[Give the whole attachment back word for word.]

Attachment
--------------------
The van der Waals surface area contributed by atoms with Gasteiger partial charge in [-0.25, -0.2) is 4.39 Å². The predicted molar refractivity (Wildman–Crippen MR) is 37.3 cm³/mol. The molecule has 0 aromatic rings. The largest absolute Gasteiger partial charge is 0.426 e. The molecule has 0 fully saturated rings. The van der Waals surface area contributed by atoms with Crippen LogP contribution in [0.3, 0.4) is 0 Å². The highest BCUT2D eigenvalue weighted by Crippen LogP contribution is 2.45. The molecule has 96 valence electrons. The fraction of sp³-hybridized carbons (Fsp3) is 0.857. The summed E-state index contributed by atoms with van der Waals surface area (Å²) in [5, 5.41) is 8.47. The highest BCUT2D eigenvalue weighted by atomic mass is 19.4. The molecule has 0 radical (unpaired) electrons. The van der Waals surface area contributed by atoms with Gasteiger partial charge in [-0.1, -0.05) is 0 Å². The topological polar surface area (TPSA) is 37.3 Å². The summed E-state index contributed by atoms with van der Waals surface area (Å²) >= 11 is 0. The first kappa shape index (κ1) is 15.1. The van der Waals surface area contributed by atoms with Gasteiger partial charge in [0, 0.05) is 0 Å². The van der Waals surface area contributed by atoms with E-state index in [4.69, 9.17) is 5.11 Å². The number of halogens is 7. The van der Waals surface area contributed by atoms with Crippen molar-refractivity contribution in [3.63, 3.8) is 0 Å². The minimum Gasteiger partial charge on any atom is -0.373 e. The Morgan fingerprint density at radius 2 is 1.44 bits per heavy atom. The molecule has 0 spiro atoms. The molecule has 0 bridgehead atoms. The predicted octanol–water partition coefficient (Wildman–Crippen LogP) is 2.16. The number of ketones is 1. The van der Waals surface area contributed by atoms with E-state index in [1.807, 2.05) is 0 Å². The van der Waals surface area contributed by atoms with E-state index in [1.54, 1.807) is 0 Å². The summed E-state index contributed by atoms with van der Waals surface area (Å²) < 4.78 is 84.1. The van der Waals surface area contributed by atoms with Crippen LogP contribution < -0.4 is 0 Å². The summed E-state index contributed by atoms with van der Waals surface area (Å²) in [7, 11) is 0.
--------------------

The van der Waals surface area contributed by atoms with Gasteiger partial charge in [-0.25, -0.2) is 4.39 Å². The predicted molar refractivity (Wildman–Crippen MR) is 37.3 cm³/mol. The molecule has 0 aromatic rings. The largest absolute Gasteiger partial charge is 0.426 e. The molecule has 0 fully saturated rings. The van der Waals surface area contributed by atoms with Crippen LogP contribution in [0.3, 0.4) is 0 Å². The highest BCUT2D eigenvalue weighted by Crippen LogP contribution is 2.45. The molecule has 96 valence electrons. The fraction of sp³-hybridized carbons (Fsp3) is 0.857. The summed E-state index contributed by atoms with van der Waals surface area (Å²) in [5, 5.41) is 8.47. The highest BCUT2D eigenvalue weighted by atomic mass is 19.4. The molecule has 0 radical (unpaired) electrons. The van der Waals surface area contributed by atoms with Gasteiger partial charge in [-0.1, -0.05) is 0 Å². The topological polar surface area (TPSA) is 37.3 Å². The summed E-state index contributed by atoms with van der Waals surface area (Å²) >= 11 is 0. The first kappa shape index (κ1) is 15.1. The van der Waals surface area contributed by atoms with Gasteiger partial charge in [0, 0.05) is 0 Å². The van der Waals surface area contributed by atoms with E-state index in [4.69, 9.17) is 5.11 Å². The number of halogens is 7. The van der Waals surface area contributed by atoms with Crippen molar-refractivity contribution in [3.63, 3.8) is 0 Å². The minimum Gasteiger partial charge on any atom is -0.373 e. The Morgan fingerprint density at radius 2 is 1.44 bits per heavy atom. The molecule has 0 spiro atoms. The molecule has 0 bridgehead atoms. The predicted octanol–water partition coefficient (Wildman–Crippen LogP) is 2.16. The number of ketones is 1. The van der Waals surface area contributed by atoms with E-state index in [1.807, 2.05) is 0 Å². The van der Waals surface area contributed by atoms with E-state index in [1.54, 1.807) is 0 Å². The summed E-state index contributed by atoms with van der Waals surface area (Å²) < 4.78 is 84.1. The van der Waals surface area contributed by atoms with Crippen LogP contribution < -0.4 is 0 Å². The summed E-state index contributed by atoms with van der Waals surface area (Å²) in [7, 11) is 0.